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NYSSCPA Elects Falbo President

N. Sheree Saunders
Published Date:
Jun 8, 2015
Falbo, Adair, Perino
Joseph M. Falbo Jr, the NYSSCPA's 2015-2016 president, with former White House press secretary Dana Perino and Scott M. Adair, the Society's 2014-2015 president, at the Annual Election Meeting and Dinner. For more photos from the event, see the NYSSCPA’s Flickr page

Joseph M. Falbo Jr. was elected the NYSSCPA’s 2015–2016 president on May 14, during the Society’s 118th Annual Election Meeting and Dinner—a night marked by emotional tributes, surprising developments and several firsts for what has traditionally been the organization’s biggest event of the year. 

Falbo is a partner and member of the executive committee at Tronconi Segarra & Associates LLP in Buffalo. An NYSSCPA member since 1994, he has held a number of leadership roles within the Society: He previously served on the NYSSCPA’s Board of Directors as president-elect, vice president and secretary/treasurer, and was an Executive Committee member. He is also a past president of the Buffalo Chapter and chaired the NYSSCPA’s Chapter Task Force and its Finance, Governance, Information Technology and Nominating committees. Falbo received the Society’s Special Recognition Award, which acknowledges individuals who have made extraordinary contributions to the NYSSCPA, in 2012.

“The NYSSCPA has been my professional home since I began my career,” he said. “It is an honor and extremely humbling to be asked by my peers to assume the role of president. I look forward to working with the other officers and volunteers to represent this outstanding group of CPAs.”

In addition to Falbo, the Society installed F. Michael Zovistoski as president-elect; John J. Lauchert as secretary/treasurer; Christopher G. Cahill, Jennifer R. George, Stephen T. Surace and Michael M. Todres as vice presidents; and 11 directors to the board. They include Edward L. Arcara, Jack M. Carr, Elliot L. Hendler, Barbara A.
Marino, Mitchell J. Mertz
and Jeffrey F. Allen as directors-at-large, and Patricia A. Johnson, Iralma Pozo, Janeen F. Sutryk, Steven A. Stanek and Denise M. Stefano as directors as chapter representatives.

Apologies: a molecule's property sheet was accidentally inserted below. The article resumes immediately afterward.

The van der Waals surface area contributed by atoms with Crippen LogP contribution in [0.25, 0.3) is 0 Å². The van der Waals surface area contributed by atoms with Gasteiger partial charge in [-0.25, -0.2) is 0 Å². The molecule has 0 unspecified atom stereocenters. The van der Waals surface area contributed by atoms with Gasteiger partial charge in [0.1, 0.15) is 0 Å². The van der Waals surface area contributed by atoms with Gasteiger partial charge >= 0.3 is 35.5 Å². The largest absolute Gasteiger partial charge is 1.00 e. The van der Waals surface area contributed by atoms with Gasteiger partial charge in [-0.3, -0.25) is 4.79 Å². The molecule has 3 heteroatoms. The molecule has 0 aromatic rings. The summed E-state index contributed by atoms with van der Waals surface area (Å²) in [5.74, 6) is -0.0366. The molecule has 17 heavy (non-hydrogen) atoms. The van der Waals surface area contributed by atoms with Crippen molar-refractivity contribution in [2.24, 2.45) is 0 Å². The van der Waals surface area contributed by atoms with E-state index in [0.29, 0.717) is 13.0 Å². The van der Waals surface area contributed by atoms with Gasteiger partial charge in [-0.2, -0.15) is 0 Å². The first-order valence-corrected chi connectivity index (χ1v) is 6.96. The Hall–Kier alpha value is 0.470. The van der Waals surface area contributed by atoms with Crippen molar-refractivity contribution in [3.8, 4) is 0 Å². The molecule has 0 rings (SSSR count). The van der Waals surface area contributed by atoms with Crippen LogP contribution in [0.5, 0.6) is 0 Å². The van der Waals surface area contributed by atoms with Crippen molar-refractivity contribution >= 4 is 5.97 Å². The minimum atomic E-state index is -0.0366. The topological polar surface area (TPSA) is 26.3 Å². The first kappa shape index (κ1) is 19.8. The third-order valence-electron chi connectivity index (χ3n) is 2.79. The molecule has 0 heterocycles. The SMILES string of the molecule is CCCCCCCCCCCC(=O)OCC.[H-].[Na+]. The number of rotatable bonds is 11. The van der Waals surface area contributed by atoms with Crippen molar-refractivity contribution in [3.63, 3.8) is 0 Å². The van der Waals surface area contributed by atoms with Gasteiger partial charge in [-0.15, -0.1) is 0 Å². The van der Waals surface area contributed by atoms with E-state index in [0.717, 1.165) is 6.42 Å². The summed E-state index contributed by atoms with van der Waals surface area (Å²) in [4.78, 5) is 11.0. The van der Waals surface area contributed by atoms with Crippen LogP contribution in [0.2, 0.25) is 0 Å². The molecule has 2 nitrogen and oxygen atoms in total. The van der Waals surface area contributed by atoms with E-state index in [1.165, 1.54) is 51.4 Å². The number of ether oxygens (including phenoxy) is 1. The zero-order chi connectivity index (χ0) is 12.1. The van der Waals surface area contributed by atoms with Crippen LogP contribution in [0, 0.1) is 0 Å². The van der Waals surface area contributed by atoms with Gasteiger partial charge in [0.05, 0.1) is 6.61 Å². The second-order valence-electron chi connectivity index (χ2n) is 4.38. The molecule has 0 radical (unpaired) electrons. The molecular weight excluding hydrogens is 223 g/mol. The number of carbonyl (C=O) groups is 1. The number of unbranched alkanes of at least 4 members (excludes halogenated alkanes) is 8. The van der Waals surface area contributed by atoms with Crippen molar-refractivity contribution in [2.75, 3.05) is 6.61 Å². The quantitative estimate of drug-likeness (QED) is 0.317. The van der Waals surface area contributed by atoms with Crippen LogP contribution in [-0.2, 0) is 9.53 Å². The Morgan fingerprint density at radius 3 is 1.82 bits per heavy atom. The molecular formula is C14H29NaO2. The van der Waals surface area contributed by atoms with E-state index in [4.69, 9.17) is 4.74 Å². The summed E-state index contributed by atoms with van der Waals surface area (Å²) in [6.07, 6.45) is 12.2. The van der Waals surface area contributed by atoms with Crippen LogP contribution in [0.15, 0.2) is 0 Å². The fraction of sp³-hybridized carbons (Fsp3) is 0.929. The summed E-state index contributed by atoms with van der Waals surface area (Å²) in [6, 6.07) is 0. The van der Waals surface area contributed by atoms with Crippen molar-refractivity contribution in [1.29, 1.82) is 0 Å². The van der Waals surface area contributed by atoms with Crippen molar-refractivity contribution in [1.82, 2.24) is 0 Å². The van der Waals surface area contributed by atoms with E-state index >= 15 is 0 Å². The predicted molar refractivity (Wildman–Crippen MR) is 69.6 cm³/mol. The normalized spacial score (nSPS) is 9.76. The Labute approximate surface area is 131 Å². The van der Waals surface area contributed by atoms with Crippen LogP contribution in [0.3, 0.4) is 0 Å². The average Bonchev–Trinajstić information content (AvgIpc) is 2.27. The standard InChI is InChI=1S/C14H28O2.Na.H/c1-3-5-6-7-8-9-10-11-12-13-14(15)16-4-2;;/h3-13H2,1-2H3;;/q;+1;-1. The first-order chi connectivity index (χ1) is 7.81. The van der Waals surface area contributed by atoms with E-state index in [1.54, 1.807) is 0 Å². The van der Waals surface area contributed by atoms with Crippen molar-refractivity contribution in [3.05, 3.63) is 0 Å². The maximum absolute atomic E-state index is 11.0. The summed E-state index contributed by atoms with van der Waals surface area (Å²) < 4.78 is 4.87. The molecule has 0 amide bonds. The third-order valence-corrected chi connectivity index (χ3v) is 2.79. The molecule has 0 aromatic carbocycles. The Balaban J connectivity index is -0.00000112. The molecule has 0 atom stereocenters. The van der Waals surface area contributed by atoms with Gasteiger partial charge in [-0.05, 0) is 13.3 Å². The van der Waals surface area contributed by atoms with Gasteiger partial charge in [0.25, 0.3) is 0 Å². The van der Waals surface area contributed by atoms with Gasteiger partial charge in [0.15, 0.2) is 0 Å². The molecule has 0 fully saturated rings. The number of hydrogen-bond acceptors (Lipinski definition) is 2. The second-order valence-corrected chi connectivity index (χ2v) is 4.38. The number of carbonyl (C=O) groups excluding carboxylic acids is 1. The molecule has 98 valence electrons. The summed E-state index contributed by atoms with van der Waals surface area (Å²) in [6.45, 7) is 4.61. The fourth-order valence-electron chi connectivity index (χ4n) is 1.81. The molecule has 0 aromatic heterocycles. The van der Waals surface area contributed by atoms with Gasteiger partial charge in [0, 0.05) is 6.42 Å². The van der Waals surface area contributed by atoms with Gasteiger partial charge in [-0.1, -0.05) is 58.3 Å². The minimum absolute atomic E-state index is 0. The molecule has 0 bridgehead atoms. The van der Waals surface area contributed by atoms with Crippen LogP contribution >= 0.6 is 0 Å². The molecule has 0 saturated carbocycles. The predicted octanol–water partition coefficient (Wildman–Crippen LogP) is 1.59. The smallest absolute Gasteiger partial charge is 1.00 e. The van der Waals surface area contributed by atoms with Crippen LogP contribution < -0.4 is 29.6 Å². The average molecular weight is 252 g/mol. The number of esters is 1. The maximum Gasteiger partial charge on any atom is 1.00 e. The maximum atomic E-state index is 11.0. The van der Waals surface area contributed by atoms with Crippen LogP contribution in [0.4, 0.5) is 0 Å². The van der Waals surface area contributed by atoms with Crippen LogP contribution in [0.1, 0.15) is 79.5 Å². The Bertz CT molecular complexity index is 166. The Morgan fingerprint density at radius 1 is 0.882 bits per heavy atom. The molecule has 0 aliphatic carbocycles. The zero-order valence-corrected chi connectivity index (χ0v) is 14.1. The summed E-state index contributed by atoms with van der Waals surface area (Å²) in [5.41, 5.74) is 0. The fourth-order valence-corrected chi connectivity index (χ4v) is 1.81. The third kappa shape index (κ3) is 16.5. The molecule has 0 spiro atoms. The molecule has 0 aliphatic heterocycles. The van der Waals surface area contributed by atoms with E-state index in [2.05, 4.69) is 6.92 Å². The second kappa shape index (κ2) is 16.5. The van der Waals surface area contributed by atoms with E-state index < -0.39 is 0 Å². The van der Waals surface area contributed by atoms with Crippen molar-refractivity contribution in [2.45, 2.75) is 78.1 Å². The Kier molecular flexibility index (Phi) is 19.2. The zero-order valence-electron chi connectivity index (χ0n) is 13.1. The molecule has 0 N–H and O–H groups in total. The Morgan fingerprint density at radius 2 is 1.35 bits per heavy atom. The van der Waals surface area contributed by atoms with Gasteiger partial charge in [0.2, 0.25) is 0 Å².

As he passed the baton to a new cadre of Society leaders, outgoing 2014–2015 President Scott M. Adair described his term as “an exciting year” that he would “never be able to repay the profession for.” Among his achievements, such as revamping the organization’s seven-year-old strategic plan and strengthening the Society’s digital outreach, Adair said he was proud to have played a role in expanding the lines of communication with NYSSCPA chapters. 

“That’s very important to me, since I grew up in the chapters,” he said. “That’s how I made my entry into the State Society board.” 

Praising Falbo’s work as president-elect, Adair said that he was excited to see him step into the president’s role.  “I can’t tell you, as a professional and as a person, how honored I am to call Joe Falbo a friend,” he said.  

Falbo will be tasked with continuing the advances that the Society has made in recent years. Just last month, the NYSSCPA opened a satellite office in Albany in an effort to deepen relationships with legislators and regulators, and to be able to respond even more quickly to issues affecting the profession. Falbo will also be working to expand the organization’s NextGen program, which offers career support and networking opportunities to the profession’s next generation of leaders. His commitment to boosting young leadership has deep roots—he co-founded a Young CPA Committee in the Buffalo Chapter early on in his career at the Society. 

“I am confident we will build upon our past successes and carry on a tradition of encouraging and cultivating our next generation of CPAs,” he said.

During the meeting, which was held this year at the Eventi Hotel in New York City, the Society also revealed the results of a memberwide vote on proposed revisions to the bylaws. The changes, which, among other things, clarify the organization’s role in ethics investigations and expand its communication channels with members, were passed with 1,417 votes for all of the proposed revisions and 159 votes against all or some of the revisions.